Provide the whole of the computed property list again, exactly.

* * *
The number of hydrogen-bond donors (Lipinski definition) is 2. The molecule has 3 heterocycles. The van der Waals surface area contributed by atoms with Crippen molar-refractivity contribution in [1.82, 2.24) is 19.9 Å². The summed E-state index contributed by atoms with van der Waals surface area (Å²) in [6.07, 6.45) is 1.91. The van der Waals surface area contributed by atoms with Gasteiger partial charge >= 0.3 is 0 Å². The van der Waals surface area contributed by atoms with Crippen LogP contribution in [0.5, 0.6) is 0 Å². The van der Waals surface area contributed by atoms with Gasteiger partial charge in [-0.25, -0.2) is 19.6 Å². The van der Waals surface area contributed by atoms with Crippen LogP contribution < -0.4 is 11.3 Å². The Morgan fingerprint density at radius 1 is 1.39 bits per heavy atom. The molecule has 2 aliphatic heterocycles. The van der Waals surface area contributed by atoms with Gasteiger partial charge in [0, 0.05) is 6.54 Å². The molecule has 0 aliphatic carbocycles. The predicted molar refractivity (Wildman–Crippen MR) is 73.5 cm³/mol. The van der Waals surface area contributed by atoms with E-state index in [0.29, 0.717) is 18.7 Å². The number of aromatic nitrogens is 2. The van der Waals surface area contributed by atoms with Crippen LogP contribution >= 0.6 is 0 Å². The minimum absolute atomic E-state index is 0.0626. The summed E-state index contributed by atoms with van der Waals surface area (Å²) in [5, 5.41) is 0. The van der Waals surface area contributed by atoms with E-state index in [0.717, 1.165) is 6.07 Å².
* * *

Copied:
The number of hydrogen-bond donors (Lipinski definition) is 2. The molecule has 3 heterocycles. The van der Waals surface area contributed by atoms with Crippen molar-refractivity contribution in [1.82, 2.24) is 19.9 Å². The summed E-state index contributed by atoms with van der Waals surface area (Å²) in [6.07, 6.45) is 1.91. The van der Waals surface area contributed by atoms with Gasteiger partial charge >= 0.3 is 0 Å². The van der Waals surface area contributed by atoms with Crippen LogP contribution in [0.5, 0.6) is 0 Å². The van der Waals surface area contributed by atoms with Gasteiger partial charge in [-0.25, -0.2) is 19.6 Å². The van der Waals surface area contributed by atoms with Crippen LogP contribution < -0.4 is 11.3 Å². The Morgan fingerprint density at radius 1 is 1.39 bits per heavy atom. The molecule has 2 aliphatic heterocycles. The van der Waals surface area contributed by atoms with Gasteiger partial charge in [0, 0.05) is 6.54 Å². The molecule has 0 aliphatic carbocycles. The predicted molar refractivity (Wildman–Crippen MR) is 73.5 cm³/mol. The van der Waals surface area contributed by atoms with E-state index in [0.29, 0.717) is 18.7 Å². The number of aromatic nitrogens is 2. The van der Waals surface area contributed by atoms with Crippen LogP contribution >= 0.6 is 0 Å². The minimum absolute atomic E-state index is 0.0626. The summed E-state index contributed by atoms with van der Waals surface area (Å²) in [5, 5.41) is 0. The van der Waals surface area contributed by atoms with E-state index in [0.717, 1.165) is 6.07 Å².